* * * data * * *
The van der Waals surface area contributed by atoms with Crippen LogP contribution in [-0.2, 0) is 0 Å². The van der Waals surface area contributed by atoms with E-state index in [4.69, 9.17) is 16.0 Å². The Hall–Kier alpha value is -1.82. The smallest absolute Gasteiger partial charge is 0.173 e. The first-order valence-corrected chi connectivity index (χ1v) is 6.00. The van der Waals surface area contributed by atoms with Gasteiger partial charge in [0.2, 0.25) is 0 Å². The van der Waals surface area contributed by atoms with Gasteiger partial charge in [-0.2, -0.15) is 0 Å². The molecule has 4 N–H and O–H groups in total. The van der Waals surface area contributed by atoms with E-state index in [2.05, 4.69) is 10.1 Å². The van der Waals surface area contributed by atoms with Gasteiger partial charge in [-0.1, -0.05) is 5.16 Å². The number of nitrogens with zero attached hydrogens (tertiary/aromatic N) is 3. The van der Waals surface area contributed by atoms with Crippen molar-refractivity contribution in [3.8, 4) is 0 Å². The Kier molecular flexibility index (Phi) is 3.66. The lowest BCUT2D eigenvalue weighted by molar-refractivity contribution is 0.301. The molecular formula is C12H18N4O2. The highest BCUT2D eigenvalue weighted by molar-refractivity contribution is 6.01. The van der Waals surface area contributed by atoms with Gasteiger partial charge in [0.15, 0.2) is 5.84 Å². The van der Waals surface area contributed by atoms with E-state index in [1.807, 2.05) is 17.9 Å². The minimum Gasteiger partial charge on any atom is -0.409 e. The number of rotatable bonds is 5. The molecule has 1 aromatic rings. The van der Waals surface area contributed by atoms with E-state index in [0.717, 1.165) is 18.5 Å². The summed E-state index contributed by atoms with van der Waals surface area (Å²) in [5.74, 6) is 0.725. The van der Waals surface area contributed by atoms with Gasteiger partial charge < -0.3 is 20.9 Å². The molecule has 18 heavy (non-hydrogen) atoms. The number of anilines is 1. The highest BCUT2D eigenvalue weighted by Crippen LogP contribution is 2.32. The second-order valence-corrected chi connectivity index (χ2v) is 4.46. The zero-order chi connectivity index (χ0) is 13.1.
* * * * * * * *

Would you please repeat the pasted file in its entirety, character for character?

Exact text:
The van der Waals surface area contributed by atoms with Crippen LogP contribution in [-0.2, 0) is 0 Å². The van der Waals surface area contributed by atoms with E-state index in [4.69, 9.17) is 16.0 Å². The Hall–Kier alpha value is -1.82. The smallest absolute Gasteiger partial charge is 0.173 e. The first-order valence-corrected chi connectivity index (χ1v) is 6.00. The van der Waals surface area contributed by atoms with Gasteiger partial charge in [0.2, 0.25) is 0 Å². The van der Waals surface area contributed by atoms with Gasteiger partial charge in [-0.2, -0.15) is 0 Å². The molecule has 4 N–H and O–H groups in total. The van der Waals surface area contributed by atoms with E-state index in [2.05, 4.69) is 10.1 Å². The van der Waals surface area contributed by atoms with Gasteiger partial charge in [-0.1, -0.05) is 5.16 Å². The number of nitrogens with zero attached hydrogens (tertiary/aromatic N) is 3. The van der Waals surface area contributed by atoms with Crippen molar-refractivity contribution in [3.8, 4) is 0 Å². The Kier molecular flexibility index (Phi) is 3.66. The lowest BCUT2D eigenvalue weighted by molar-refractivity contribution is 0.301. The molecular formula is C12H18N4O2. The highest BCUT2D eigenvalue weighted by molar-refractivity contribution is 6.01. The van der Waals surface area contributed by atoms with Gasteiger partial charge in [0.15, 0.2) is 5.84 Å². The van der Waals surface area contributed by atoms with E-state index in [1.807, 2.05) is 17.9 Å². The minimum Gasteiger partial charge on any atom is -0.409 e. The number of rotatable bonds is 5. The molecule has 1 aromatic rings. The van der Waals surface area contributed by atoms with E-state index in [0.717, 1.165) is 18.5 Å². The summed E-state index contributed by atoms with van der Waals surface area (Å²) in [5.74, 6) is 0.725. The van der Waals surface area contributed by atoms with Gasteiger partial charge < -0.3 is 20.9 Å². The molecule has 18 heavy (non-hydrogen) atoms. The number of anilines is 1. The highest BCUT2D eigenvalue weighted by Crippen LogP contribution is 2.32. The second-order valence-corrected chi connectivity index (χ2v) is 4.46. The zero-order chi connectivity index (χ0) is 13.1.